The hydroelastic response analysis of large floating structures is formulated by a wet-mode superposition approach. The floating structure is discretized by fmite elements (FE), whereas fluid domain by boundary elements (BE). Structural analysis is based on the Mindlin's plate theory. Only the structure-fluid interface is discretized in the fluid domain. The equation of motion is constructed by coupling BE and FE on the fluid-structure interface. Quadratic isoparametric elements are used for both FE and BE. The accuracy and effectiveness of the BE-FE hybrid model and wet-mode approach are verified by comparing with published experimental results on the hydroelastic response of a rectangular floating structure for a wide variety of incident wavelengths and angles. Moreover, the hydroelastic response of floating structures with arbitrary shape is investigated to discuss on the local deformation of convex parts.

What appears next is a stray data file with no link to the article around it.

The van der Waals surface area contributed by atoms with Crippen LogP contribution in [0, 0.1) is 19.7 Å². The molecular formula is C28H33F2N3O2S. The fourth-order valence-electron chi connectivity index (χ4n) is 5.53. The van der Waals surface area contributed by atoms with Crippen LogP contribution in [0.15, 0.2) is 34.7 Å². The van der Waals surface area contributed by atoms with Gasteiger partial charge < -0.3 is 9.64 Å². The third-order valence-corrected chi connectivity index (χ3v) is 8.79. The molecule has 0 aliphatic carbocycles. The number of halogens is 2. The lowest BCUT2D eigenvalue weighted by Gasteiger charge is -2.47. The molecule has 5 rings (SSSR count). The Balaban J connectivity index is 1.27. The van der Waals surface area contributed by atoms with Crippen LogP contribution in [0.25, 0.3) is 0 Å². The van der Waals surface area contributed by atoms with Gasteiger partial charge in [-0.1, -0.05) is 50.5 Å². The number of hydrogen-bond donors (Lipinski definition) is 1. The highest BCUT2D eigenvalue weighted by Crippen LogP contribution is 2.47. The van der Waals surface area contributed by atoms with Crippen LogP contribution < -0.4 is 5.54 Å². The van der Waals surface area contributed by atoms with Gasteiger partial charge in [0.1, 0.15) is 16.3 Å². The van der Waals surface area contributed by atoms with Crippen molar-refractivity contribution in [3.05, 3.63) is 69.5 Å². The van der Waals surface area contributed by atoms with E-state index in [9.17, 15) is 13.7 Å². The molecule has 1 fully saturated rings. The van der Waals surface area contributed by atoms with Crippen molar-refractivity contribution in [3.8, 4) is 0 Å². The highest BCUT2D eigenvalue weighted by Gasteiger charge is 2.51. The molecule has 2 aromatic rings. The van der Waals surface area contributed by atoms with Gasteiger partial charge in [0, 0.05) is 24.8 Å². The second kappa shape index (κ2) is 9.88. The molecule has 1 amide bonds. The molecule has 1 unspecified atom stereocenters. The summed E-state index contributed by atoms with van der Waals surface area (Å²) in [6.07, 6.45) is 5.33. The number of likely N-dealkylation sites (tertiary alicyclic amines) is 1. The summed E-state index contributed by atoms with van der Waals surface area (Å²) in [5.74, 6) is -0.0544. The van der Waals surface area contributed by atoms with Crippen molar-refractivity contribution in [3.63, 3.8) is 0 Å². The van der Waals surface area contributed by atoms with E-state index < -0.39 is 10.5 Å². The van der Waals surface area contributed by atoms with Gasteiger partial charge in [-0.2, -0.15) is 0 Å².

The hydroelastic response of large floating structures has been investigated by using either modal superposition or direct methods. The direct method is useful if extremely higher modes are dominated in the overall response (Yasuzawa et al., 1997, Ohmatsu, 1997; Nagata et al., 1997; Kashiwagi, 1998). The modal superposition method becomes efficient if the overall response is not so influenced by extremely higher modes. The modal superposition method is generally divided into drymode and wet-mode approaches (Bishop and Price, 1976; Ertekin et al.. 1995). So far, the dry -mode approach has been used more frequently for the hydroelastic response analysis of large floating structures than the wet-mode approach because of its simplicity and numerical efficiency (Takaki and Gu, 1996; Wu et al., 1997). Very few studies have been carried out by the wet-mode approach (Hamamoto et al., 1995, 1996, 1997). However, wet-mode properties are useful not only for the short-term response analysis but also for the long-term health monitoring.